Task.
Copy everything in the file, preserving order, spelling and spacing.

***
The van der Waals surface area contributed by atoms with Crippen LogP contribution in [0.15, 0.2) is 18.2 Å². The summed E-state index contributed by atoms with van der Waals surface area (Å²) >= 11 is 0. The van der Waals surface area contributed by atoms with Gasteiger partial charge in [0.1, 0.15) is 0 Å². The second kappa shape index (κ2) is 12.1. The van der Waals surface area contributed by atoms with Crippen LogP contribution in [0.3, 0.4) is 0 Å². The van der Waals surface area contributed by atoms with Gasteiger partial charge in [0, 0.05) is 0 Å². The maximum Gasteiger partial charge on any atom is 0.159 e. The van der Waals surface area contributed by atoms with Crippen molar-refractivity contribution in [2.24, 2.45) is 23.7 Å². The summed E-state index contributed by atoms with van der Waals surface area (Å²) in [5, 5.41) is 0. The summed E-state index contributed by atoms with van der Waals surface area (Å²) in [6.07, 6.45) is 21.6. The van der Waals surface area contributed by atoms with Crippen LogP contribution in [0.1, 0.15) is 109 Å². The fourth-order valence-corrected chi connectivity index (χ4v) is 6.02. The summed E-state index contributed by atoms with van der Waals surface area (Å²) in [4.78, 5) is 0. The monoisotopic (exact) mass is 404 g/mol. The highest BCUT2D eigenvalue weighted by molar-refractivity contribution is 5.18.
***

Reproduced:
The van der Waals surface area contributed by atoms with Crippen LogP contribution in [0.15, 0.2) is 18.2 Å². The summed E-state index contributed by atoms with van der Waals surface area (Å²) >= 11 is 0. The van der Waals surface area contributed by atoms with Gasteiger partial charge in [0.1, 0.15) is 0 Å². The second kappa shape index (κ2) is 12.1. The van der Waals surface area contributed by atoms with Crippen LogP contribution in [0.3, 0.4) is 0 Å². The van der Waals surface area contributed by atoms with Gasteiger partial charge in [0, 0.05) is 0 Å². The maximum Gasteiger partial charge on any atom is 0.159 e. The van der Waals surface area contributed by atoms with Crippen molar-refractivity contribution in [2.24, 2.45) is 23.7 Å². The summed E-state index contributed by atoms with van der Waals surface area (Å²) in [5, 5.41) is 0. The summed E-state index contributed by atoms with van der Waals surface area (Å²) in [6.07, 6.45) is 21.6. The van der Waals surface area contributed by atoms with Crippen LogP contribution in [0.1, 0.15) is 109 Å². The fourth-order valence-corrected chi connectivity index (χ4v) is 6.02. The summed E-state index contributed by atoms with van der Waals surface area (Å²) in [4.78, 5) is 0. The monoisotopic (exact) mass is 404 g/mol. The highest BCUT2D eigenvalue weighted by molar-refractivity contribution is 5.18.